- Schedule a Veterinary appointment as early as possible.
- Give your Veterinarian as much information as possible about your new pet – age, where acquired, and vaccination records.
- Follow your Veterinarian's schedule on your pet's preventative health care. Your puppy or kitten received some immunity from its mother, but this decreases quickly after weaning. It is important to have your pet inoculated against contagious diseases as early as possible. Some vaccinations require initial and booster inoculations, so be sure your pet receives the full series.
- Take a Fecal sample to your veterinarian (Dr. Rush & Dr. Dreewes) to be examined for internal parasites on you puppy's/kitten's first visit. Some parasites are passed from mother to babies. It is important to have your Veterinarian treat them early. It is not recommended that you treat your pet yourself with over-the-counter products.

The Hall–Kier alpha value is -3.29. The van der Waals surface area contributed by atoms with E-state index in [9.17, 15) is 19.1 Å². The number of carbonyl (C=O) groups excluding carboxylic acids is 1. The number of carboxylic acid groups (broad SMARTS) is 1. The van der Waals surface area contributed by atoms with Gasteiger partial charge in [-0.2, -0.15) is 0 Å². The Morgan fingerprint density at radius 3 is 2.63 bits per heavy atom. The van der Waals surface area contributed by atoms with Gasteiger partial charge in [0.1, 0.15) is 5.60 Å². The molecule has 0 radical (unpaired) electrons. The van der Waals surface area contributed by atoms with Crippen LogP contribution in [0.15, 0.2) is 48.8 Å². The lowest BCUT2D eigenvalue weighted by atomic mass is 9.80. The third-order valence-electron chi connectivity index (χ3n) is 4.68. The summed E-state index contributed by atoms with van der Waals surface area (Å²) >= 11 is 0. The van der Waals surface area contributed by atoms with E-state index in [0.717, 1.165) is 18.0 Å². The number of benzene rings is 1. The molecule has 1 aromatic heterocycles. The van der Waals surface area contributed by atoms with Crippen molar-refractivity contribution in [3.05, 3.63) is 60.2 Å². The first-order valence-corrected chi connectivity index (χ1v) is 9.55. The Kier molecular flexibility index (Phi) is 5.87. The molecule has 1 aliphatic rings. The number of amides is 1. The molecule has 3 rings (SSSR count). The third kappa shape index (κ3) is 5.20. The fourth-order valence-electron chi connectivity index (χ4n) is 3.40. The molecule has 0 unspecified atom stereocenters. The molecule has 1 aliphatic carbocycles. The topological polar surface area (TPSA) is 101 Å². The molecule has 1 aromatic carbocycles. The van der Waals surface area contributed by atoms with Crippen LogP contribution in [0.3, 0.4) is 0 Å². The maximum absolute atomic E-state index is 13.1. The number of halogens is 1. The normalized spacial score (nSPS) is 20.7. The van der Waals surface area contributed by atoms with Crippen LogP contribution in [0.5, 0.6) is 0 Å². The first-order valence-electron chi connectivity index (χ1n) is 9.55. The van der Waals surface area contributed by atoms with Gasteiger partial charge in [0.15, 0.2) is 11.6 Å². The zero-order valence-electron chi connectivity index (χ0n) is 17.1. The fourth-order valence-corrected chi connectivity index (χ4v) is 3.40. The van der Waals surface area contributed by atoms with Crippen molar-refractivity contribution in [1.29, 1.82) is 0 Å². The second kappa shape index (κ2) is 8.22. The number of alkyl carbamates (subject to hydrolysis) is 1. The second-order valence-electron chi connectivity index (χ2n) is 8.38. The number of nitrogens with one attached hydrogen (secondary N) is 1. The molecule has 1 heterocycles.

- Your Veterinarian will examine your pet's eyes, ears, mouth, nose, body and hair coat for any abnormalities.
- Discuss the benefits of spaying/neutering your pet with your Veterinarian and at what age this procedure should be scheduled.
- Ask your Veterinarian (Dr. Rush & Dr. Dreewes) for behavior and training advise and housebreaking tips.
Your new kitten or puppy depends on you to help him or her live a healthy, happy life. Next to you, your Veterinarian (Dr. Rush & Dr. Dreewes) is your pet's best friend. By establishing a preventative health care program with your veterinarian as soon as you acquire your new pet, you can help protect your pet from contagious diseases, parasites and other health problems.